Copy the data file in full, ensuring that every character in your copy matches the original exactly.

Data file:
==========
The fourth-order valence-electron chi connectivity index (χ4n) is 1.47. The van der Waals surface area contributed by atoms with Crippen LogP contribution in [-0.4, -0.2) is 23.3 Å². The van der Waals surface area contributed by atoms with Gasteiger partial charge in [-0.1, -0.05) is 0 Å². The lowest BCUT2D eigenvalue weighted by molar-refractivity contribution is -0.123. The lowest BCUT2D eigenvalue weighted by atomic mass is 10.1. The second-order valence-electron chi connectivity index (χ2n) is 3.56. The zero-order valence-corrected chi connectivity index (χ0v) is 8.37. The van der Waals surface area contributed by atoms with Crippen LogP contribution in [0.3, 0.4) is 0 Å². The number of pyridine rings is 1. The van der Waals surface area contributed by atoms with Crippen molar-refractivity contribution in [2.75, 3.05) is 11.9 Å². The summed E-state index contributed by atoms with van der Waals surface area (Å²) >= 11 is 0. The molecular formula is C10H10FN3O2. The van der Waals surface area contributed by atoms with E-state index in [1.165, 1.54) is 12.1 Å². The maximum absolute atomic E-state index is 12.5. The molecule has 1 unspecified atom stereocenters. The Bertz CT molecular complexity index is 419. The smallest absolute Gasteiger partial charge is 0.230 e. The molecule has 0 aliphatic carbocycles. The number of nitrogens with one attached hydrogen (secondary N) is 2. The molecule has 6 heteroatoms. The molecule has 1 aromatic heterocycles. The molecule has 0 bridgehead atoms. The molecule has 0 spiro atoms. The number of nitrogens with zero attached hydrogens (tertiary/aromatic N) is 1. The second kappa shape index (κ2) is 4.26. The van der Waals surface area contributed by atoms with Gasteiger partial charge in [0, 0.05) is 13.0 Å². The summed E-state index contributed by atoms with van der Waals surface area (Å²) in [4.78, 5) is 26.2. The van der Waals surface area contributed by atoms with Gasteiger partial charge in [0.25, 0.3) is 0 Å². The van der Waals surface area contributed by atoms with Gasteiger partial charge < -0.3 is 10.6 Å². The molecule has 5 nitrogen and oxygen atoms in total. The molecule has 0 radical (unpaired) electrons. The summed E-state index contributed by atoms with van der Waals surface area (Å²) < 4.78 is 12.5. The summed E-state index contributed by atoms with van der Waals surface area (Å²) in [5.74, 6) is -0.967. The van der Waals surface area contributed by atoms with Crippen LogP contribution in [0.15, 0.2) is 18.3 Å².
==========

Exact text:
The fourth-order valence-electron chi connectivity index (χ4n) is 1.47. The van der Waals surface area contributed by atoms with Crippen LogP contribution in [-0.4, -0.2) is 23.3 Å². The van der Waals surface area contributed by atoms with Gasteiger partial charge in [-0.1, -0.05) is 0 Å². The lowest BCUT2D eigenvalue weighted by molar-refractivity contribution is -0.123. The lowest BCUT2D eigenvalue weighted by atomic mass is 10.1. The second-order valence-electron chi connectivity index (χ2n) is 3.56. The zero-order valence-corrected chi connectivity index (χ0v) is 8.37. The van der Waals surface area contributed by atoms with Crippen LogP contribution in [0.3, 0.4) is 0 Å². The number of pyridine rings is 1. The van der Waals surface area contributed by atoms with Crippen molar-refractivity contribution in [2.75, 3.05) is 11.9 Å². The summed E-state index contributed by atoms with van der Waals surface area (Å²) >= 11 is 0. The molecular formula is C10H10FN3O2. The van der Waals surface area contributed by atoms with E-state index in [1.165, 1.54) is 12.1 Å². The maximum absolute atomic E-state index is 12.5. The molecule has 1 unspecified atom stereocenters. The Bertz CT molecular complexity index is 419. The smallest absolute Gasteiger partial charge is 0.230 e. The molecule has 0 aliphatic carbocycles. The number of nitrogens with one attached hydrogen (secondary N) is 2. The molecule has 6 heteroatoms. The molecule has 1 aromatic heterocycles. The molecule has 0 bridgehead atoms. The molecule has 0 spiro atoms. The number of nitrogens with zero attached hydrogens (tertiary/aromatic N) is 1. The second kappa shape index (κ2) is 4.26. The van der Waals surface area contributed by atoms with Gasteiger partial charge in [0, 0.05) is 13.0 Å². The summed E-state index contributed by atoms with van der Waals surface area (Å²) in [4.78, 5) is 26.2. The van der Waals surface area contributed by atoms with Gasteiger partial charge in [0.25, 0.3) is 0 Å². The van der Waals surface area contributed by atoms with Gasteiger partial charge < -0.3 is 10.6 Å². The molecule has 5 nitrogen and oxygen atoms in total. The molecule has 0 radical (unpaired) electrons. The summed E-state index contributed by atoms with van der Waals surface area (Å²) < 4.78 is 12.5. The summed E-state index contributed by atoms with van der Waals surface area (Å²) in [5.74, 6) is -0.967. The van der Waals surface area contributed by atoms with Crippen LogP contribution in [0.15, 0.2) is 18.3 Å².